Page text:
The question of how companies can help employees and customers during these uncertain times seems to be on everybody’s mind as a whopping 86% of the participants said that their companies were grappling with this.
Anthony Napolitano shared the ways in which HP Instant Ink was helping its employees. “Being able to connect with people and see them has a much different meaning now than it did just a few weeks ago. So, we’re doing things like coffee talks, brown bags, etc every week to get together and communicate. We’re also starting to share customer testimonials specific to COVID-19 and show how our service is helping people in ways that we never really thought was imaginable. This helps our employees feel like their work is giving back to the community,” he said.
Ernst agreed and added “We’re doing the same thing around customer testimonials. Enabling your employees to see the value of your products and your services is powerful during such times.”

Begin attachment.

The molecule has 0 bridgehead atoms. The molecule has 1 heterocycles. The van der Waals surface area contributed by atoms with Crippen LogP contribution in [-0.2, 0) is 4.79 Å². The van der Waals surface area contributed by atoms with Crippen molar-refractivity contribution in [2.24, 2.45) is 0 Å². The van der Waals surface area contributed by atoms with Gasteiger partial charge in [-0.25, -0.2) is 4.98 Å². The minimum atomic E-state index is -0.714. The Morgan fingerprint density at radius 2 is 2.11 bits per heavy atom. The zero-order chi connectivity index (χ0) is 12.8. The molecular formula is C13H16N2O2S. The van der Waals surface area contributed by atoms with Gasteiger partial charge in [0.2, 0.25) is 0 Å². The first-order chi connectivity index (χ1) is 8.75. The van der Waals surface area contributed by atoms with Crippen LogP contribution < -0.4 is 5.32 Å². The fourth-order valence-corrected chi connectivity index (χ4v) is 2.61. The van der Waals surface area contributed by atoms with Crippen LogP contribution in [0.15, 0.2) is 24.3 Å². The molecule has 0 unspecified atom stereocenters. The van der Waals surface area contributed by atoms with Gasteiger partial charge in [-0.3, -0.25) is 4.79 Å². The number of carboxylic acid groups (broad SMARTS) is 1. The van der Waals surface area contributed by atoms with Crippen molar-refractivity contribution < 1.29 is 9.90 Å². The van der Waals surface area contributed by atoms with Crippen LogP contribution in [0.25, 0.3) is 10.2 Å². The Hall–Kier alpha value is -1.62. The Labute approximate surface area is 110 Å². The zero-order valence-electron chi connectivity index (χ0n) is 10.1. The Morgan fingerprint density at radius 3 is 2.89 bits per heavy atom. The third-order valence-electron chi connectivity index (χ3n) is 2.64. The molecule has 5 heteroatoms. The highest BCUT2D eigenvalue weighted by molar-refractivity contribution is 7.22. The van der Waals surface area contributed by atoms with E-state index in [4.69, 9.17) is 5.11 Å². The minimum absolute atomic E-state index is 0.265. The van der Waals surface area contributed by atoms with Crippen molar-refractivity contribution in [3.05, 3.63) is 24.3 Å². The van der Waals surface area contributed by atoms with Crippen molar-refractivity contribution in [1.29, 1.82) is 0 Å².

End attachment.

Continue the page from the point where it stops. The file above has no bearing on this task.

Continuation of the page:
The panelists discussed the issue of businesses walking the seemingly thin line between altruism and opportunism. “Sometimes, there are assets that an organization has that they feel obligated to share. For instance, the way a lot of publications are relaxing their paywalls around COVID-19 related content or Zoom is expanding its services to help educational institutions. That’s an obligation to the community. It also has the effect of creating trials and driving a huge spike in business. However, this can become an issue for some organizations if they’re going about it in a way that is not aligned with their values and mission, which can then have a negative impact on the organization as a whole,” cautioned Baxter.
Napolitano concurred and said that it’s important for businesses to find the right balance. He added that such decisions have an additional layer of complexity for subscriptions with physical goods.